Will Culling “Inferior” Bucks Improve Deer Herd?

By Bob Robb

As deer seasons begin to unfold, one question that always crops up in camp is the culling of so-called “inferior” bucks—which for most means deer with small or weirdly-formed antlers. You still see so-called “professionals” on the cable TV hunting shows taking “management bucks,” but most of that action occurs in Texas under high fence operations. But the real question is: Does shooting these bucks really help the health and composition of your herd?

There has been a lot of research on this subject—much of it in Texas, but also in some other places—and the results may or may not be a surprise to you. The bottom line, though, is this: On high-fence areas of, say, 3,500 acres or less, a tightly-monitored and controlled management program that includes the culling of management bucks will probably improve the overall quality of the remaining bucks. The trouble comes when extrapolating this data to larger tracts of unfenced land, be it public or private. It just doesn’t work like that.

The reason can be summed up in on word—dispersal. Well-known deer researcher Dr. Mickey Hellickson did a comparison study many years ago by culling management-type bucks for eight years straight on a large Texas study area. His plan was to kill all yearling bucks with less than 6 total points and all bucks over 1 ½-years of age with less than 9 total points.  After eight years, Hellickson reported you could not tell any difference in the antler size of the bucks between the two areas.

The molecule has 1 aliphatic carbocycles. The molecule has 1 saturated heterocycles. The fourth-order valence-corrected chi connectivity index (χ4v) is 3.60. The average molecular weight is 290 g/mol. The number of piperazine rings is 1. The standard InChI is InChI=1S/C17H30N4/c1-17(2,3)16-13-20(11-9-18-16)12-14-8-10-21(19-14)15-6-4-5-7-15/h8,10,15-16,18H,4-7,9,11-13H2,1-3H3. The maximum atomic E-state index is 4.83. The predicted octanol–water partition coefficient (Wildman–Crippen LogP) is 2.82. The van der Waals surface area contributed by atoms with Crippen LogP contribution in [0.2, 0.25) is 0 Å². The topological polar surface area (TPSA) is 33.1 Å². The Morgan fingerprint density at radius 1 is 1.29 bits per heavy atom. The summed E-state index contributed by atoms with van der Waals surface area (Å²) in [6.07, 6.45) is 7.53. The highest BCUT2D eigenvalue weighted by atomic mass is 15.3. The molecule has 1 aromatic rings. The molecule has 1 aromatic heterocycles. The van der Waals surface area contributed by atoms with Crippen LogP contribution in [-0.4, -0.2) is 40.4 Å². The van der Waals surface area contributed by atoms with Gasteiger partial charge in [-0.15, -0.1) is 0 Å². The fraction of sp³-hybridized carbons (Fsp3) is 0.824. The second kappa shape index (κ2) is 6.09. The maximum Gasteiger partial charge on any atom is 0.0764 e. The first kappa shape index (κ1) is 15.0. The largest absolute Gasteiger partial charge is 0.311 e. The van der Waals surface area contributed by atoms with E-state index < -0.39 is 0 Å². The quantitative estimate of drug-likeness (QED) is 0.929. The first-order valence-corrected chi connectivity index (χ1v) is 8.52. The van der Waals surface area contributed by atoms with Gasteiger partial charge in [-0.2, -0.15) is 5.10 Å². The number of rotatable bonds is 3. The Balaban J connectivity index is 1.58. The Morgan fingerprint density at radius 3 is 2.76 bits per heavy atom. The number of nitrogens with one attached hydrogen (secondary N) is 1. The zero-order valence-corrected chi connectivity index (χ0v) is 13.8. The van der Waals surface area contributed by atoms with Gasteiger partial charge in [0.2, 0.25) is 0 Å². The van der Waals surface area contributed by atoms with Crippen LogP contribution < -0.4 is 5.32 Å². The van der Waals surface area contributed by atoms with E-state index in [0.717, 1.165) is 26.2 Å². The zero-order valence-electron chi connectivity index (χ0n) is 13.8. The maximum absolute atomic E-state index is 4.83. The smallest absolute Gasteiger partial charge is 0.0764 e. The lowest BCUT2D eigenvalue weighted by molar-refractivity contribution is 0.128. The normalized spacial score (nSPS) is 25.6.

After all that, Dr. Hellickson believed the primary reason culling doesn’t work in larger, unfenced areas is dispersal.  That is, because yearling bucks disperse during early fall—studies have shown that as many as 70 percent will move five or more miles, and up to 12 miles in more open farm country. This means that bucks are coming onto your property from the neighbors’ and vice versa. If you’ve been culling small bucks and letting those with more potential walk, yet the neighbors are shooting anything with antlers, they are the ones getting the most benefit from your little management program.

It’s also been shown that some bucks with less desirable antlers as yearlings sometimes turn out to be bucks with eye-popping antlers if they live long enough. And many folks forget that bucks are only half the genetic equation in any deer herd. What about genetically-inferior does? How can you tell, and, given that you can’t, how do the cull for a “management” doe?

Studies into culling continue, the most notable being an ongoing 10-year study that began five years ago on the Comanche Ranch in South Texas. The jury is still out on this huge Comanche Ranch study, but so far early indications are that culling doesn’t really help the antler growth of the remaining bucks.

What should you do?  My good friend Dr. David Samuel, former professor of wildlife biology at West Virginia University and one serious whitetail hunter, has accumulated a wealth of knowledge on this topic in his interactions with biologists across the whitetail’s range. His conclusion is that “most biologists believe culling can work on a small, fenced area, but it will not work on unfenced areas of any size. There are just too many uncontrolled variables. Hunters would be better served putting their energies into things they can control, like improving the habitat on the land they hunt.”

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